Russian: Моско́вский Кремль
|Area||27.7 hectares (0.277 km2)|
|Official name: Kremlin and Red Square, Moscow|
|Criteria||i, ii, iv, vi|
|Designated||1990 (14th session)|
The Moscow Kremlin, or simply the Kremlin, is a fortified complex in the center of Moscow, overlooking the Moskva River to the south, Saint Basil's Cathedral and Red Square to the east, and the Alexander Garden to the west.
It is the best known of the kremlins (Russian citadels) and includes five palaces, four cathedrals, and the enclosing Kremlin Wall with Kremlin towers. In addition, within this complex is the Grand Kremlin Palace that was formerly the Tsar's Moscow residence. The complex now serves as the official residence of the President of the Russian Federation and as a museum with 2,783,575 visitors in 2018.
The name "Kremlin" means "fortress inside a city", and is often also used to refer to the government of the Russian Federation in a similar sense to how "White House" refers to the Executive Office of the President of the United States. It previously referred to the government of the Soviet Union (1922–1991) and its highest members (such as general secretaries, premiers, presidents, ministers, and commissars).
The term "Kremlinology" refers to the study of Soviet and Russian politics.
The existing Kremlin walls and towers were built by Italian masters from 1485 to 1495. The irregular triangle of the Kremlin wall encloses an area of 275,000 square metres (2,960,000 sq ft). Its overall length is 2,235 metres (2,444 yards), but the height ranges from 5 to 19 metres (16 to 62 ft), depending on the terrain. The wall's thickness is between 3.5 and 6.5 metres (11 and 21 ft).
Originally there were eighteen Kremlin towers, but their number increased to twenty in the 17th century. All but three of the towers are square in plan. The highest tower is the Troitskaya, which was built up to its present height of 80 metres (260 ft) in 1495.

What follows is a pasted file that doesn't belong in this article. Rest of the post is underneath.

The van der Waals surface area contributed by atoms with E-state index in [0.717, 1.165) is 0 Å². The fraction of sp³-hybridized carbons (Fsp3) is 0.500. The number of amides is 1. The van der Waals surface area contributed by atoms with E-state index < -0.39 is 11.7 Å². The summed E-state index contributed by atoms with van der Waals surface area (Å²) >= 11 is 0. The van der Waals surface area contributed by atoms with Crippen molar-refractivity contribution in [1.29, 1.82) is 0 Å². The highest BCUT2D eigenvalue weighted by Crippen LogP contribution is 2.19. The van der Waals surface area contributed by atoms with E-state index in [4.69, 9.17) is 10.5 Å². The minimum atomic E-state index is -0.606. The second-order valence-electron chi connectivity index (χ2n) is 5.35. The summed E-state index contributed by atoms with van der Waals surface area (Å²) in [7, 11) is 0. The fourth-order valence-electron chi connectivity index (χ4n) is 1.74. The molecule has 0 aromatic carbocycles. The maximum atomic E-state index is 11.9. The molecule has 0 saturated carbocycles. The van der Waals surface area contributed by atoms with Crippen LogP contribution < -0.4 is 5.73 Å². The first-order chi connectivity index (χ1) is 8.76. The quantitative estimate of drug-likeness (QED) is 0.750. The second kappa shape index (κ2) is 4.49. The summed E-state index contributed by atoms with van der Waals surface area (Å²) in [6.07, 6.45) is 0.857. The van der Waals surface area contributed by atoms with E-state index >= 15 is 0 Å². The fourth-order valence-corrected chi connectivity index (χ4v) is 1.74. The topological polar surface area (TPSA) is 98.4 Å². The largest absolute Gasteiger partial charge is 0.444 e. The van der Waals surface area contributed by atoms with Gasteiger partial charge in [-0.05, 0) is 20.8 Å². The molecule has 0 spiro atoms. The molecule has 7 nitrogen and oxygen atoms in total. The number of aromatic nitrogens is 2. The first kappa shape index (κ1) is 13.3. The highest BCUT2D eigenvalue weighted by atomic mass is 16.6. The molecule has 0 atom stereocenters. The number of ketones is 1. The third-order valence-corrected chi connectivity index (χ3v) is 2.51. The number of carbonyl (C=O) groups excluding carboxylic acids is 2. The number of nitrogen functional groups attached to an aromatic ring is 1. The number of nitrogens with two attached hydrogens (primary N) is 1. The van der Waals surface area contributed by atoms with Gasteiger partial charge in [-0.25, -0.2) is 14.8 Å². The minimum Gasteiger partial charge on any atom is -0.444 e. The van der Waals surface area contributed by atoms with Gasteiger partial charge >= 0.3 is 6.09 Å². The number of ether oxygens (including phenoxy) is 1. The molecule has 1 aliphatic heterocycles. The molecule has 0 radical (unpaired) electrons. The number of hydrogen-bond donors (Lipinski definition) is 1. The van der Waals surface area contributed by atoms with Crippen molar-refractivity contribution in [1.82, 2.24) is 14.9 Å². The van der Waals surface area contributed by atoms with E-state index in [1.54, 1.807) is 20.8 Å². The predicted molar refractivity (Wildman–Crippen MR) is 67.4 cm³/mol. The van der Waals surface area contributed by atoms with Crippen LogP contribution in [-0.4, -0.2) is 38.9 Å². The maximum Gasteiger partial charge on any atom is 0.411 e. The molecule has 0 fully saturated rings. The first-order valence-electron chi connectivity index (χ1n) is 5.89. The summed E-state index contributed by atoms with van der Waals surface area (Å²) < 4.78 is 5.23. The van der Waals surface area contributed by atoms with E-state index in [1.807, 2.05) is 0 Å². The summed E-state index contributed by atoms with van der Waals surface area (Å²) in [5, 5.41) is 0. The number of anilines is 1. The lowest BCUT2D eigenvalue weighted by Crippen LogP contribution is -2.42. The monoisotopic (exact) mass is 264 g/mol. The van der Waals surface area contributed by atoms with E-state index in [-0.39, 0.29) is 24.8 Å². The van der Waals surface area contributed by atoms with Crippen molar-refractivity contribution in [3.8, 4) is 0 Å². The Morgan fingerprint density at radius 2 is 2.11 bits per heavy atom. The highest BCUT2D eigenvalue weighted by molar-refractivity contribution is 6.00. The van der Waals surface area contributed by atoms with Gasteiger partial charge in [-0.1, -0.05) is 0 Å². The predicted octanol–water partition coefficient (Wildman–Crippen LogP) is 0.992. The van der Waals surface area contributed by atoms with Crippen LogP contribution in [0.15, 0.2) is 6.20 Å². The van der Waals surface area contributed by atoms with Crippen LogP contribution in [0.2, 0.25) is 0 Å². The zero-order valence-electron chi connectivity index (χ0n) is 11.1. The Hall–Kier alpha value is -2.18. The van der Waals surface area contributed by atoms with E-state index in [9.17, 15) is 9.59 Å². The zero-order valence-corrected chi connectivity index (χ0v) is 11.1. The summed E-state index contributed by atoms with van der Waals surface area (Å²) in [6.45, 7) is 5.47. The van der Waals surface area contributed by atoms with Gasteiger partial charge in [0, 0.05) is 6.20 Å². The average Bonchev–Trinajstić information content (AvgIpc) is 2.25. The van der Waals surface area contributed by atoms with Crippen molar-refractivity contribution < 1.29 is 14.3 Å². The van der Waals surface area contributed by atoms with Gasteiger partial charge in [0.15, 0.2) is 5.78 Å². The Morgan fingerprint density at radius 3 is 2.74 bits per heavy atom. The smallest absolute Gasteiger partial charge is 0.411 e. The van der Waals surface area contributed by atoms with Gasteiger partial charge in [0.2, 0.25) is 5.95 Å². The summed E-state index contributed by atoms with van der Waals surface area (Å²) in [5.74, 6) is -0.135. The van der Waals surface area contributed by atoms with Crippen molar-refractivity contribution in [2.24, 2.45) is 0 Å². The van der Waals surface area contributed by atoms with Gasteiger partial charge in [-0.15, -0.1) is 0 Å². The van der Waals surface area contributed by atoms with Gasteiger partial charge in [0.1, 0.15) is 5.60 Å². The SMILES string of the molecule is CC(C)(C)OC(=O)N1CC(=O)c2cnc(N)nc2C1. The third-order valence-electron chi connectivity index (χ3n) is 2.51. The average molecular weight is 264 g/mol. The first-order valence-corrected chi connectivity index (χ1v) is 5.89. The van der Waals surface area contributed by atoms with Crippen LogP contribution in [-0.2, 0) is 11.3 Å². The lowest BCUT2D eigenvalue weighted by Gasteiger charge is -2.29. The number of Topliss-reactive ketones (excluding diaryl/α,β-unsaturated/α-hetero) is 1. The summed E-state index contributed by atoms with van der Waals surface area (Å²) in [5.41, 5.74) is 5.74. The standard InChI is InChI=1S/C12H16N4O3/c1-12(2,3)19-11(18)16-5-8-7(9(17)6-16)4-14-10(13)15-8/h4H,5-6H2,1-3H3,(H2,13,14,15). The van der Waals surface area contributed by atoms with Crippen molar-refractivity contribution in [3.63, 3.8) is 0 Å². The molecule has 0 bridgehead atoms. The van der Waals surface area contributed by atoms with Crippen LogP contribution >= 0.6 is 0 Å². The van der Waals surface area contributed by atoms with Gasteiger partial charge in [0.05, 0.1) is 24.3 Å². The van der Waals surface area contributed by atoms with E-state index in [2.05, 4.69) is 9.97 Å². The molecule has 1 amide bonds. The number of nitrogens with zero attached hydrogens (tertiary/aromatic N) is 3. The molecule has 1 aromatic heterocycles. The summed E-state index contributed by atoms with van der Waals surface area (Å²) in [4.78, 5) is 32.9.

Cathedral Square is the heart of the Kremlin. It is surrounded by six buildings, including three cathedrals. The Cathedral of the Dormition was completed in 1479 to be the main church of Moscow and where all the Tsars were crowned. The gilded, three-domed Cathedral of the Annunciation was completed next in 1489, only to be reconstructed to a nine-domed design a century later. On the south-east of the square is the much larger Cathedral of the Archangel Michael (1508), where almost all the Muscovite monarchs from Ivan Kalita to Ivan V of Russia are laid at rest.
There are two domestic churches of the Metropolitans and Patriarchs of Moscow, the Church of the Twelve Apostles (1653–1656) and the exquisite one-domed Church of the Deposition of the Virgin's Robe, built by Pskov artisans from 1484–1488 and featuring superb icons and frescoes from 1627 and 1644.
The other notable structure is the Ivan the Great Bell Tower on the north-east corner of the square, which is said to mark the exact centre of Moscow and resemble a burning candle. Completed in 1600, it is 81 metres (266 feet) high. Until the Russian Revolution, it was the tallest structure in the city, as construction of buildings taller than that was forbidden. Its 21 bells would sound the alarm if any enemy was approaching. The upper part of the structure was destroyed by the French during the Napoleonic Invasion and has been rebuilt. The Tsar bell, the largest bell in the world, stands on a pedestal next to the tower.
The oldest non religious structure still standing is Ivan III's Palace of Facets (1491), which holds the imperial thrones. The next oldest is the first home of the royal family, the Terem Palace. The largest structure in the Kremlin, it cost a sum of eleven million rubles to build and more than one billion dollars to renovate in the 1990s. It contains dazzling reception halls, a ceremonial red staircase, private apartments of the tsars, and the lower storey of the Resurrection of Lazarus church (1393), which is the oldest standing structure in the Kremlin and the whole of Moscow.
The northern corner of the Kremlin is occupied by the Arsenal, which was originally built for Peter the Great in 1701. The southwestern section of the Kremlin holds the Armoury building. Built in 1851 to a Renaissance Revival design, it is currently a museum housing Russian state Regalia and Diamond Fund.
In order to stop the disruptions to Moscow traffic caused by motorcades, President Vladimir Putin authorized the construction of the Kremlin helipad. The helipad was completed in May 2013. The President will now commute back and forth to the Kremlin using a Mil Mi-8 helicopter. Careful consideration was taken in choosing the location of the helipad; the location chosen is said to be of no threat to the architecture of the Kremlin.
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